In a study of patients with hypertension, those with resistant hypertension--meaning that their blood pressure remained elevated despite concurrent use of three antihypertensive agents of different classes--had a higher rate of sleep apnea (9.6%) than those without resistant hypertension (7.2%). [More]
Study finds significant increase in age-adjusted prevalence of sleep disorders among U.S. veterans

Study finds significant increase in age-adjusted prevalence of sleep disorders among U.S. veterans

A new study found a six-fold increase in the age-adjusted prevalence of any sleep disorder diagnosis over an 11-year period among U.S. veterans. [More]
UCLA researchers find that male and female brains have opposite response patterns

UCLA researchers find that male and female brains have opposite response patterns

While measuring brain activity with magnetic resonance imaging during blood pressure trials, UCLA researchers found that men and women had opposite responses in the right front of the insular cortex, a part of the brain integral to the experience of emotions, blood pressure control and self-awareness. [More]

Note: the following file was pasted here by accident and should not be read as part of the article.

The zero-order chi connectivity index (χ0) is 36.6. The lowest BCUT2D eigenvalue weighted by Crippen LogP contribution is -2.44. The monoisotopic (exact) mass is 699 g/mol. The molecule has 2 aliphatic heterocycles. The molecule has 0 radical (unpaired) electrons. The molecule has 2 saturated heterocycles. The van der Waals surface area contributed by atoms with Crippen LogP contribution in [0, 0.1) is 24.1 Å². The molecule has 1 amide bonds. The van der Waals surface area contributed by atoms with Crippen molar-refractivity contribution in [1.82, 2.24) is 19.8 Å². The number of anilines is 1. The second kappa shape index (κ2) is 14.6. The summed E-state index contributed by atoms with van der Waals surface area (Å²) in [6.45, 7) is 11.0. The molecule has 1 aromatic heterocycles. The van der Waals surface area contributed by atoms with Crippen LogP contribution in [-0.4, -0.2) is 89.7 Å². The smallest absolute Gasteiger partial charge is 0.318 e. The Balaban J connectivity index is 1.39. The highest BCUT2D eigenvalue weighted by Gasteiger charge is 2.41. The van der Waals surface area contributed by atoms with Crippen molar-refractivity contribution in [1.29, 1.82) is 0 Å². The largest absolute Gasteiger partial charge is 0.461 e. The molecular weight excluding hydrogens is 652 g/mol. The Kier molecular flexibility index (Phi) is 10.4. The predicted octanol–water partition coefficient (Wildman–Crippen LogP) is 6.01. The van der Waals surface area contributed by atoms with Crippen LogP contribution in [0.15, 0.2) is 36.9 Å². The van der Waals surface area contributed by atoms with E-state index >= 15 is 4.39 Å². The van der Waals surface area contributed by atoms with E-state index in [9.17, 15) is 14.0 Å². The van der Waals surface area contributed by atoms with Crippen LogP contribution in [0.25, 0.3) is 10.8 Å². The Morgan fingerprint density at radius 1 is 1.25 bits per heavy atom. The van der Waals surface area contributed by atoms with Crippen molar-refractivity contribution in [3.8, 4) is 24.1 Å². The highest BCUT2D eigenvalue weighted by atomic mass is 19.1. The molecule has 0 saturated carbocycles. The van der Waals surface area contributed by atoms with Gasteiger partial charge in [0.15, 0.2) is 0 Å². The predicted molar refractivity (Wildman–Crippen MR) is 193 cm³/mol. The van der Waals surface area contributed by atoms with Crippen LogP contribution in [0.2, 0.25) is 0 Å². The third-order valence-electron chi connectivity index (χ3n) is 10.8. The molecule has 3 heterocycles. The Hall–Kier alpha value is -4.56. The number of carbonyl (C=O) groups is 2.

Study shows one in five individuals from U.S. military sample have obesity

Study shows one in five individuals from U.S. military sample have obesity

Despite being held to stringent weight and body fat standards, newly published research shows that one in five individuals from a sample of U.S. military personnel from 2001 - 2008 have obesity. [More]
U-M researchers explore new way to improve cognitive issues in MS patients

U-M researchers explore new way to improve cognitive issues in MS patients

Multiple sclerosis looks different from person to person. In many individuals, though, the difficulty in maintaining a sense of self and in keeping up intellectually can be the disease's most devastating manifestations. [More]
New, implantable device offers promise for patients with OSA

New, implantable device offers promise for patients with OSA